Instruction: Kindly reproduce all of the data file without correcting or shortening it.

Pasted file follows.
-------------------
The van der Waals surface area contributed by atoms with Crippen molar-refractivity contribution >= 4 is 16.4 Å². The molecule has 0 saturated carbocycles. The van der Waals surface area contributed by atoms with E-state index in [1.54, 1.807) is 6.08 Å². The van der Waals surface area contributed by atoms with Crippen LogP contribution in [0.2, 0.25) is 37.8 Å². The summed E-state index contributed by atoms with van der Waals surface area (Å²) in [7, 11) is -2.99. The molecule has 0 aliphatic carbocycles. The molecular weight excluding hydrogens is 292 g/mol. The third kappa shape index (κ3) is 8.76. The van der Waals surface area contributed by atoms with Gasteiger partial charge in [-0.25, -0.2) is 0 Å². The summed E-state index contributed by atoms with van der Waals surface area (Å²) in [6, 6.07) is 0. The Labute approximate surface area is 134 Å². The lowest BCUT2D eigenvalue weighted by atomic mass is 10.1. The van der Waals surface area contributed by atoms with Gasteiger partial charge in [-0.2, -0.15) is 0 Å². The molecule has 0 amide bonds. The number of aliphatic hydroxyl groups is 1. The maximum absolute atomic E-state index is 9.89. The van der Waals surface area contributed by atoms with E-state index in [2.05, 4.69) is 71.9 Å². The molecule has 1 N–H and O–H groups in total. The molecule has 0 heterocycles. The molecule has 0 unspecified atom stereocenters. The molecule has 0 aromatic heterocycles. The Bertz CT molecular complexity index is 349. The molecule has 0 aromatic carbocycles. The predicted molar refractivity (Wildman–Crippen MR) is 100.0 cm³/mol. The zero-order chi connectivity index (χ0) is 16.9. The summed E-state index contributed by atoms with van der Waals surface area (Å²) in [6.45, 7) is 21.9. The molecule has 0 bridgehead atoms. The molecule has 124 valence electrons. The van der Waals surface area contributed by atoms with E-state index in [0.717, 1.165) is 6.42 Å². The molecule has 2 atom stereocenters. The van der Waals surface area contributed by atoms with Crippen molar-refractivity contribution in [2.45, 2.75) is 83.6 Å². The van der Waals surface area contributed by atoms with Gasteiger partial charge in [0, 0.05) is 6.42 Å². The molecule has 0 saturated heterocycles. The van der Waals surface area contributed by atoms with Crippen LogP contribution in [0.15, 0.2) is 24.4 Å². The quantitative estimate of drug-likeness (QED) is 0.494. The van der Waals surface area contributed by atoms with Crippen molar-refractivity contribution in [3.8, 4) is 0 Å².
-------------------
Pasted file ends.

The van der Waals surface area contributed by atoms with Crippen molar-refractivity contribution >= 4 is 16.4 Å². The molecule has 0 saturated carbocycles. The van der Waals surface area contributed by atoms with E-state index in [1.54, 1.807) is 6.08 Å². The van der Waals surface area contributed by atoms with Crippen LogP contribution in [0.2, 0.25) is 37.8 Å². The summed E-state index contributed by atoms with van der Waals surface area (Å²) in [7, 11) is -2.99. The molecule has 0 aliphatic carbocycles. The molecular weight excluding hydrogens is 292 g/mol. The third kappa shape index (κ3) is 8.76. The van der Waals surface area contributed by atoms with Gasteiger partial charge in [-0.25, -0.2) is 0 Å². The summed E-state index contributed by atoms with van der Waals surface area (Å²) in [6, 6.07) is 0. The Labute approximate surface area is 134 Å². The lowest BCUT2D eigenvalue weighted by atomic mass is 10.1. The van der Waals surface area contributed by atoms with Gasteiger partial charge in [-0.2, -0.15) is 0 Å². The molecule has 0 amide bonds. The number of aliphatic hydroxyl groups is 1. The maximum absolute atomic E-state index is 9.89. The van der Waals surface area contributed by atoms with E-state index in [2.05, 4.69) is 71.9 Å². The molecule has 1 N–H and O–H groups in total. The molecule has 0 heterocycles. The molecule has 0 unspecified atom stereocenters. The molecule has 0 aromatic heterocycles. The Bertz CT molecular complexity index is 349. The molecule has 0 aromatic carbocycles. The predicted molar refractivity (Wildman–Crippen MR) is 100.0 cm³/mol. The zero-order chi connectivity index (χ0) is 16.9. The summed E-state index contributed by atoms with van der Waals surface area (Å²) in [6.45, 7) is 21.9. The molecule has 0 bridgehead atoms. The molecule has 124 valence electrons. The van der Waals surface area contributed by atoms with E-state index in [0.717, 1.165) is 6.42 Å². The molecule has 2 atom stereocenters. The van der Waals surface area contributed by atoms with Crippen molar-refractivity contribution in [2.45, 2.75) is 83.6 Å². The van der Waals surface area contributed by atoms with Gasteiger partial charge in [0, 0.05) is 6.42 Å². The molecule has 0 saturated heterocycles. The van der Waals surface area contributed by atoms with Crippen LogP contribution in [0.15, 0.2) is 24.4 Å². The quantitative estimate of drug-likeness (QED) is 0.494. The van der Waals surface area contributed by atoms with Crippen molar-refractivity contribution in [3.8, 4) is 0 Å².